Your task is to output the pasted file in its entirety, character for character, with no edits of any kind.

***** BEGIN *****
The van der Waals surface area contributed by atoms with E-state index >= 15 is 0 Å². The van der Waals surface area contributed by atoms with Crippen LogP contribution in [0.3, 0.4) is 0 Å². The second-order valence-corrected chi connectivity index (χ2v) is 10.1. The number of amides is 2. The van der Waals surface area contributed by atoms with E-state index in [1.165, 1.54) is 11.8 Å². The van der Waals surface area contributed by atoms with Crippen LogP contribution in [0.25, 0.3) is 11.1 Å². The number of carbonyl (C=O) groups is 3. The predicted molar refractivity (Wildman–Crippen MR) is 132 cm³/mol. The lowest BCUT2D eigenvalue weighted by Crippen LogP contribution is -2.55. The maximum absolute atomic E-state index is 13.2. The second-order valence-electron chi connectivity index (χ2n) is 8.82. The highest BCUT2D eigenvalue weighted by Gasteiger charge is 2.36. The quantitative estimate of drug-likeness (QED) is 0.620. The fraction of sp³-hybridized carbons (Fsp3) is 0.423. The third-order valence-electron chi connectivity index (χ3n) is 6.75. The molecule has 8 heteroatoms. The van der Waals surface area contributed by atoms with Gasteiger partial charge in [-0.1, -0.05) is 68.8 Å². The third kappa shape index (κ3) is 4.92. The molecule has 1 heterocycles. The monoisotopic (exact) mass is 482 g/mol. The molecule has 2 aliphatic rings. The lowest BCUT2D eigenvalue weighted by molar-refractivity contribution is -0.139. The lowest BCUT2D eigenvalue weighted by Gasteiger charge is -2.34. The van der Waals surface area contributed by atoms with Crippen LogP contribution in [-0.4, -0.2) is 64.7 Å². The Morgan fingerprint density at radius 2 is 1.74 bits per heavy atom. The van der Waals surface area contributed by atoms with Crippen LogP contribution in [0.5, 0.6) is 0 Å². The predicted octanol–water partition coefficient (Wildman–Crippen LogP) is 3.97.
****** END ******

The van der Waals surface area contributed by atoms with E-state index >= 15 is 0 Å². The van der Waals surface area contributed by atoms with Crippen LogP contribution in [0.3, 0.4) is 0 Å². The second-order valence-corrected chi connectivity index (χ2v) is 10.1. The number of amides is 2. The van der Waals surface area contributed by atoms with E-state index in [1.165, 1.54) is 11.8 Å². The van der Waals surface area contributed by atoms with Crippen LogP contribution in [0.25, 0.3) is 11.1 Å². The number of carbonyl (C=O) groups is 3. The predicted molar refractivity (Wildman–Crippen MR) is 132 cm³/mol. The lowest BCUT2D eigenvalue weighted by Crippen LogP contribution is -2.55. The maximum absolute atomic E-state index is 13.2. The second-order valence-electron chi connectivity index (χ2n) is 8.82. The highest BCUT2D eigenvalue weighted by Gasteiger charge is 2.36. The quantitative estimate of drug-likeness (QED) is 0.620. The fraction of sp³-hybridized carbons (Fsp3) is 0.423. The third-order valence-electron chi connectivity index (χ3n) is 6.75. The molecule has 8 heteroatoms. The van der Waals surface area contributed by atoms with Gasteiger partial charge in [-0.1, -0.05) is 68.8 Å². The third kappa shape index (κ3) is 4.92. The molecule has 1 heterocycles. The monoisotopic (exact) mass is 482 g/mol. The molecule has 2 aliphatic rings. The lowest BCUT2D eigenvalue weighted by molar-refractivity contribution is -0.139. The lowest BCUT2D eigenvalue weighted by Gasteiger charge is -2.34. The van der Waals surface area contributed by atoms with Crippen LogP contribution in [-0.4, -0.2) is 64.7 Å². The Morgan fingerprint density at radius 2 is 1.74 bits per heavy atom. The van der Waals surface area contributed by atoms with Crippen LogP contribution in [0.5, 0.6) is 0 Å². The predicted octanol–water partition coefficient (Wildman–Crippen LogP) is 3.97.